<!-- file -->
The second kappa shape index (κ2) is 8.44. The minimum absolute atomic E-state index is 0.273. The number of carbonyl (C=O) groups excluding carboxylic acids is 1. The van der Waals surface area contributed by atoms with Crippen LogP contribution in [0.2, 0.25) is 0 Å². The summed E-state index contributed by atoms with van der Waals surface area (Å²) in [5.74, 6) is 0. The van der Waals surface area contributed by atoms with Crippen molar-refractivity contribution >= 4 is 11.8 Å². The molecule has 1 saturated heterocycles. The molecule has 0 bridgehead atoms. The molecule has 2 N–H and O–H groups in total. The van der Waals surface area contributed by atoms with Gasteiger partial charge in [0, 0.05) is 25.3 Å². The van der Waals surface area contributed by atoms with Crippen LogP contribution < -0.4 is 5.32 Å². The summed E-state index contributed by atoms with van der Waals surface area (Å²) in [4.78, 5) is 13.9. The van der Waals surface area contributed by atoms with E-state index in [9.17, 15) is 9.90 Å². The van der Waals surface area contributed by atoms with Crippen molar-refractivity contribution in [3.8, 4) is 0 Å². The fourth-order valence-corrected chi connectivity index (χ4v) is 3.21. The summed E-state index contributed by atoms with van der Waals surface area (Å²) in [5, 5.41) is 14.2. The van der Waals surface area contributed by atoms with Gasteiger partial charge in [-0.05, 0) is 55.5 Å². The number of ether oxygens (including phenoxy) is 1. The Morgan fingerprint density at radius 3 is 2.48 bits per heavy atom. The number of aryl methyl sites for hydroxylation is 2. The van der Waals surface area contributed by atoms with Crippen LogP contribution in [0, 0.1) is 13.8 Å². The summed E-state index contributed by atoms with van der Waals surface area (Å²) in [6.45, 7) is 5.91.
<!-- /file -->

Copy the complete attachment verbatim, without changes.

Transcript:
The second kappa shape index (κ2) is 8.44. The minimum absolute atomic E-state index is 0.273. The number of carbonyl (C=O) groups excluding carboxylic acids is 1. The van der Waals surface area contributed by atoms with Crippen LogP contribution in [0.2, 0.25) is 0 Å². The summed E-state index contributed by atoms with van der Waals surface area (Å²) in [5.74, 6) is 0. The van der Waals surface area contributed by atoms with Crippen molar-refractivity contribution >= 4 is 11.8 Å². The molecule has 1 saturated heterocycles. The molecule has 0 bridgehead atoms. The molecule has 2 N–H and O–H groups in total. The van der Waals surface area contributed by atoms with Gasteiger partial charge in [0, 0.05) is 25.3 Å². The van der Waals surface area contributed by atoms with Crippen LogP contribution < -0.4 is 5.32 Å². The summed E-state index contributed by atoms with van der Waals surface area (Å²) in [4.78, 5) is 13.9. The van der Waals surface area contributed by atoms with E-state index in [9.17, 15) is 9.90 Å². The van der Waals surface area contributed by atoms with Crippen molar-refractivity contribution in [3.8, 4) is 0 Å². The fourth-order valence-corrected chi connectivity index (χ4v) is 3.21. The summed E-state index contributed by atoms with van der Waals surface area (Å²) in [5, 5.41) is 14.2. The van der Waals surface area contributed by atoms with Gasteiger partial charge in [-0.05, 0) is 55.5 Å². The number of ether oxygens (including phenoxy) is 1. The Morgan fingerprint density at radius 3 is 2.48 bits per heavy atom. The number of aryl methyl sites for hydroxylation is 2. The van der Waals surface area contributed by atoms with Crippen LogP contribution in [0, 0.1) is 13.8 Å². The summed E-state index contributed by atoms with van der Waals surface area (Å²) in [6.45, 7) is 5.91.